On CH graph we can make queries to find shortest paths with modified bidirectional Dijkstra's algorithm - algorthm performs forward search from starting node

*s*expanding to the nodes that have higher order and backward search from target node

*t*to the nodes that have lower order. If the shortest path exists, those two searches will meet at some node

*v*. A shortest path from

*s*to

*t*consists from paths from

*s*to

*v*and from

*v*to

*t*.

The shortest paths found by this algorithm have particular form:

*< s = u0, u1, ..., up = v, ..., uq = t >, p, q ∈ N*

ui < ui+1 za i ∈ N, i < p

ui < ui+1 za i ∈ N, i < p

*uj > uj+1 za j ∈ N, p ≤ j < q*

**A path found by a query is the shortest path because of preprocessing stage. In preprocessing stage we transformed graph introducing shortcut edges,which represents the shortest paths that algorithm does not take into consideration.**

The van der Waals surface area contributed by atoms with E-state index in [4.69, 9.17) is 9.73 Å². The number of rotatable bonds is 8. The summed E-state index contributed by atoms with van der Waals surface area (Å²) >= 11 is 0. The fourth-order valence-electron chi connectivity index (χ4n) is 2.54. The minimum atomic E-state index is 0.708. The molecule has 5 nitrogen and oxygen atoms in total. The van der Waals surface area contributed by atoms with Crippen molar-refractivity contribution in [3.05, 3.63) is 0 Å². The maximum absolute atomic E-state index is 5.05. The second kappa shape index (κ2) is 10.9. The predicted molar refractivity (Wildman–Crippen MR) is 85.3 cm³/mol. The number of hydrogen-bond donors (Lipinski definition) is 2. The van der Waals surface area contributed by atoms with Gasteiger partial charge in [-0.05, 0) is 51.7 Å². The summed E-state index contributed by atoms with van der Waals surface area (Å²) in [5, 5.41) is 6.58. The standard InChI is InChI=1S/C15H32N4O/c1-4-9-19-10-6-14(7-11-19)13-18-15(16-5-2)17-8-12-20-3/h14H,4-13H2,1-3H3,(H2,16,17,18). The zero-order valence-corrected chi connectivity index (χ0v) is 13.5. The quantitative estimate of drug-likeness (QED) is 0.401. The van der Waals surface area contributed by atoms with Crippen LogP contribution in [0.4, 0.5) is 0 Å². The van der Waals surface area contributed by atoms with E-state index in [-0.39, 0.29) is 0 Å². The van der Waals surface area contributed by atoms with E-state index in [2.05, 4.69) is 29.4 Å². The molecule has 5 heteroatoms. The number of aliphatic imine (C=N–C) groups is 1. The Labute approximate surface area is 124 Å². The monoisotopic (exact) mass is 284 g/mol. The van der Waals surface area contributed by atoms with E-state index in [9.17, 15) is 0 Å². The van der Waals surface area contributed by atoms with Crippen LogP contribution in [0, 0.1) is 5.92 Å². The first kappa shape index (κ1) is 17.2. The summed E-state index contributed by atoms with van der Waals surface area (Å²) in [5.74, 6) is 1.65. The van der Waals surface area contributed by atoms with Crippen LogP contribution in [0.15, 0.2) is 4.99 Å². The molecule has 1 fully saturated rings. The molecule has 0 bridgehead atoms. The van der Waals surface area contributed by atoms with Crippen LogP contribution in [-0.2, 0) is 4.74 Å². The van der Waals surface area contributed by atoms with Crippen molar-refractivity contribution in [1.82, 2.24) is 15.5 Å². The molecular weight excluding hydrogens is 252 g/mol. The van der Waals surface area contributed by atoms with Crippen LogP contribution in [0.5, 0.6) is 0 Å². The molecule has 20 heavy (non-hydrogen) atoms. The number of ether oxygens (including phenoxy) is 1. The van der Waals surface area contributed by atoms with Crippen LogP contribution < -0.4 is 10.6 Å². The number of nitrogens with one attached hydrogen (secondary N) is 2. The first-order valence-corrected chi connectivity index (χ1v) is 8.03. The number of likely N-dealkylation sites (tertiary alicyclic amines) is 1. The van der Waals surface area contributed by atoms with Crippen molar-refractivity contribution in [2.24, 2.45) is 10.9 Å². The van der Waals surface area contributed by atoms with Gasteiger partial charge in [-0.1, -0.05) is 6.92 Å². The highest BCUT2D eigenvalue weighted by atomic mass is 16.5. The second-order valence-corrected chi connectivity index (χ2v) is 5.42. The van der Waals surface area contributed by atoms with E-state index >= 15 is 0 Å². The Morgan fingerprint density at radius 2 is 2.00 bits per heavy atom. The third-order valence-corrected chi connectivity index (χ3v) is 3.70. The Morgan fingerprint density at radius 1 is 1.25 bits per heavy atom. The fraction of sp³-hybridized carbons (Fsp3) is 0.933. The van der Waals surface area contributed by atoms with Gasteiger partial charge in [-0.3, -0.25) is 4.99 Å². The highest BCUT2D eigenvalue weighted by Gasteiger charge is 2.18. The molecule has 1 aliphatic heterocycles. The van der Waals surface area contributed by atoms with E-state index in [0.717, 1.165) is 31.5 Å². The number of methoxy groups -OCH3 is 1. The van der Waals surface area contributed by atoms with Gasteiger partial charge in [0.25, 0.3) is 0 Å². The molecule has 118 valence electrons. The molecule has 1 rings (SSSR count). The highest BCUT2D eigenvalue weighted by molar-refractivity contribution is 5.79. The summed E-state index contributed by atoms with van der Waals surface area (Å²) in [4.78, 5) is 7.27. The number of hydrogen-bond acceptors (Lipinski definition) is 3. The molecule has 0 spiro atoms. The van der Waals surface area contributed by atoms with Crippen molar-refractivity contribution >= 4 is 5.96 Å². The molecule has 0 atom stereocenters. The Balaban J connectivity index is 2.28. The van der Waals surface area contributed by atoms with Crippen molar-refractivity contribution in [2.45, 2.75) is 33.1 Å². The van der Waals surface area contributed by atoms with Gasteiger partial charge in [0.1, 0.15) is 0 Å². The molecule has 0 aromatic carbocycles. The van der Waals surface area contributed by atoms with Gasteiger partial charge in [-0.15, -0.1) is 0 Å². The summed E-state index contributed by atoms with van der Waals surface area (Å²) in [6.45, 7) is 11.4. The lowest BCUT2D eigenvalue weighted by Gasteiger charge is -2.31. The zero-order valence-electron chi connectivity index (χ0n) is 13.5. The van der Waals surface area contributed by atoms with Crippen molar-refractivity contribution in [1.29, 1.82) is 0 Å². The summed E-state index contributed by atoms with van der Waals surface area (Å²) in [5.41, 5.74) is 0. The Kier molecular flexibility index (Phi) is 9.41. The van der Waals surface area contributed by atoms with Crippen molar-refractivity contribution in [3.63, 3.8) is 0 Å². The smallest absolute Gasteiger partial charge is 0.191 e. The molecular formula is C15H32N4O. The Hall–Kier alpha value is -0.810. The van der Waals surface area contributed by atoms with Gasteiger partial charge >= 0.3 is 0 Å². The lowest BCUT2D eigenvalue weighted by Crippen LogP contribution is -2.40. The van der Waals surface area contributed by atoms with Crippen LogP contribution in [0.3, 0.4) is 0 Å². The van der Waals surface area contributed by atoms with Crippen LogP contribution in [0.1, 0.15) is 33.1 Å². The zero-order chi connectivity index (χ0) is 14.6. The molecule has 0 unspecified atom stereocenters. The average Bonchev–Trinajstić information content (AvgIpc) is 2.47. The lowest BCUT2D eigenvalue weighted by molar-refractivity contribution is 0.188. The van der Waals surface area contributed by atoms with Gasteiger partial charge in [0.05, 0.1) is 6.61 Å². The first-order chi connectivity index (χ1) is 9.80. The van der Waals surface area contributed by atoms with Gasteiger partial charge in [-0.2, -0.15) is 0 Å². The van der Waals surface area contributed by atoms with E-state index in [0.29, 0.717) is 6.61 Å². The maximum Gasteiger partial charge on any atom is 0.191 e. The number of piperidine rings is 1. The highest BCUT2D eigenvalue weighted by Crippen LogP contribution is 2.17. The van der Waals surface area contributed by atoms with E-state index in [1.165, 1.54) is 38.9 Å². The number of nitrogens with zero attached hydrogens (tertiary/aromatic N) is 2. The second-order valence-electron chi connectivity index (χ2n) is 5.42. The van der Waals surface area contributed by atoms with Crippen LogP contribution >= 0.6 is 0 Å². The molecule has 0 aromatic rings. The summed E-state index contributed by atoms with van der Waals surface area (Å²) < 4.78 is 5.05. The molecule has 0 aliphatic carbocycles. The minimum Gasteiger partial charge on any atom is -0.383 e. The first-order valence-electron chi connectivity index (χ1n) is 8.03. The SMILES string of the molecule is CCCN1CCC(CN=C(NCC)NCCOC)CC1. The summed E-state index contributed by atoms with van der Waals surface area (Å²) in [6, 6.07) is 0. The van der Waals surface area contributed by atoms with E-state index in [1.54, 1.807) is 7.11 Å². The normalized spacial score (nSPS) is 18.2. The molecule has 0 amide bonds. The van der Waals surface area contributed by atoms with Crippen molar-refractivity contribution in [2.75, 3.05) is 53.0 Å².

Now let's assume (for forward search, identical thing stands for backward search) that there exists a path that is shorter than the one we found with this algorithm:

So, let's say that at some point there exists a subpath

*that is shorter than**path. Because algorithm expands towards nodes that have higher order, order of**uk*node must be lower than order of*uk-1*and*uk+1*nodes. Because of that fact, in preprocessing stage that path would be represented as shortcut edge*with equal lenght and therefore, no such path that is shorter than the one algorithm found can exists.*
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ReplyDeleteHi, second paragraph says: (...)"and backward search from target node t to the nodes that have lower order".

ReplyDeleteThen the formula says: uj > uj+1 za j ∈ N, p ≤ j < q

I feel something is not quite right here. Maybe the formula should say "uj < uj+1"? Or maybe the paragraph should say "to the nodes that have higher order". I feel something is not quite clear in the explanation, but maybe I'm a bit lost.